In early September the Tetra Tech ARD SESA consultancy team submitted a draft scoping report for review by Liberia’s REDD+ Implementation Unit and the SESA Working Group.
The report combines information from spatial analysis and mapping, six case studies and desk-based analysis of international and national environmental and social safeguards applicable to possible REDD+ interventions. Spatial analysis was able to incorporate preliminary results from the new REDD+ forest cover analysis. As expected, overlaps were evident between various designated land use concessions (commercial forestry, mining and agricultural plantations) and with potentially important areas for biodiversity conservation. In addition customary land tenure claims, which overlap with other allocations, under consideration by the National Land Commission will need resolution as tenure and land use aspects are critical elements of REDD+.
The six case studies, involving literature review and field consultations, were selected to reflect key drivers of deforestation and forest degradation and forest conservation (protected areas, commercial forestry, oil palm plantation, mining concessions, community forestry charcoal production and shifting cultivation). Among findings, to be verified and elaborated in the SESA prioritization phase, are that: many communities are dependent on forests for their livelihoods with few viable alternatives; land and land use disputes are common; community members are dissatisfied with benefits from concession arrangements; women are often marginalized in forest governance and management; and concessions are seen as having negative environmental impacts, notably on water quality and quantity.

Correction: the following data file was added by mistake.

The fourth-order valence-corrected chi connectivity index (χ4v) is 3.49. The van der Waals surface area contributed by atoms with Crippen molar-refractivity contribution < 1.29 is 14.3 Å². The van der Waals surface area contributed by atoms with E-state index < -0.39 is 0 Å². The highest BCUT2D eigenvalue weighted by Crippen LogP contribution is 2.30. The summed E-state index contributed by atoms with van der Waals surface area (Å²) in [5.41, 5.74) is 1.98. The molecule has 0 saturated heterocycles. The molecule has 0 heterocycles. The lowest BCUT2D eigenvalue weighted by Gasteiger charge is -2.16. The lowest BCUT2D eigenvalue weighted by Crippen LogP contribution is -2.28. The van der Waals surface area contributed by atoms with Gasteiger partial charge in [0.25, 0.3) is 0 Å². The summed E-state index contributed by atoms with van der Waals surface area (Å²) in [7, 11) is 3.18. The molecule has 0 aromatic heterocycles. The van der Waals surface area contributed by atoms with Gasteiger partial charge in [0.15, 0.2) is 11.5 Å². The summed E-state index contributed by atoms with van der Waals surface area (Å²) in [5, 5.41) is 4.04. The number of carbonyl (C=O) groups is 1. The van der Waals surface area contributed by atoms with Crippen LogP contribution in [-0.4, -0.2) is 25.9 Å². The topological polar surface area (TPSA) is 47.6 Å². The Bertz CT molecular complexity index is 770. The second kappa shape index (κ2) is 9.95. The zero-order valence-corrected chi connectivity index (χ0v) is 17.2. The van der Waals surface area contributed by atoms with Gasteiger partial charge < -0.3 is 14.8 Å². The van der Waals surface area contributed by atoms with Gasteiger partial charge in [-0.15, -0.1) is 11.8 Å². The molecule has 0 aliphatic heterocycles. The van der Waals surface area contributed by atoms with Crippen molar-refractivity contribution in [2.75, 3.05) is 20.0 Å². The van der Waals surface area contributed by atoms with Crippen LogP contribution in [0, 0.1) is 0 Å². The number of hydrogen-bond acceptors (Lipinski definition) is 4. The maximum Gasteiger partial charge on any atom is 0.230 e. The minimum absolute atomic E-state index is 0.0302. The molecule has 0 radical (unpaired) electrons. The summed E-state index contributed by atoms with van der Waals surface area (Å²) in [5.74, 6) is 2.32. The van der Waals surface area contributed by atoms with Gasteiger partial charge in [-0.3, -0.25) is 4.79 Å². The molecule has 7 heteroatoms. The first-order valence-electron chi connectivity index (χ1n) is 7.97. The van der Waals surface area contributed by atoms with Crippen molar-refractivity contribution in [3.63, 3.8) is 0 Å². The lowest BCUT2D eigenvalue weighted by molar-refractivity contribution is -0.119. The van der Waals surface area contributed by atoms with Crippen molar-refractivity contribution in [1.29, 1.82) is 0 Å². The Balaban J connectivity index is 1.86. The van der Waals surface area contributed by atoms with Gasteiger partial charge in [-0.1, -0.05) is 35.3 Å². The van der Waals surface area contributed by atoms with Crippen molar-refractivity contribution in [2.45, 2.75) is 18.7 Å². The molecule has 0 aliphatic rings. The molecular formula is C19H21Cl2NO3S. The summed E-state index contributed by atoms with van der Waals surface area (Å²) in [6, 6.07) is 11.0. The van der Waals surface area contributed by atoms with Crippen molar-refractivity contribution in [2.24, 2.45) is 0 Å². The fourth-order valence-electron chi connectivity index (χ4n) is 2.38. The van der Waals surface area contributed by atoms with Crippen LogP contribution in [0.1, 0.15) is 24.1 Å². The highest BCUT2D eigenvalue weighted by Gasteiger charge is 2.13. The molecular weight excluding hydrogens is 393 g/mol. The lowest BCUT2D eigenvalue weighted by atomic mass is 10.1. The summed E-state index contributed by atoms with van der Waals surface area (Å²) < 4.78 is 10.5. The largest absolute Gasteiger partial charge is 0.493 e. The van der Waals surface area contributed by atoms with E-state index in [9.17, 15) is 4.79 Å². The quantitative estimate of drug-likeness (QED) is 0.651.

Analysis of safeguards included those of the relevant World Bank operational policies (required under Forest Carbon Partnership Facility funding), national policies, laws and regulations, and international conventions and requirements ratified by Liberia as well as the REDD+ specific Social and Environmental Standards to which Liberia subscribes. While application of this set of requirements would meet foreseeable environmental and social concerns, they are complex and challenging to apply in practice. A large and continuing capacity-building effort is essential to sustain these safeguards over the decades needed for an effective REDD+ program.
During October the SESA team expects to begin consultations to verify findings during the scoping phase and to establish environmental and social priorities relevant to anticipated implementation strategies, pending drafting of the latter by the REDD+ Strategy Team.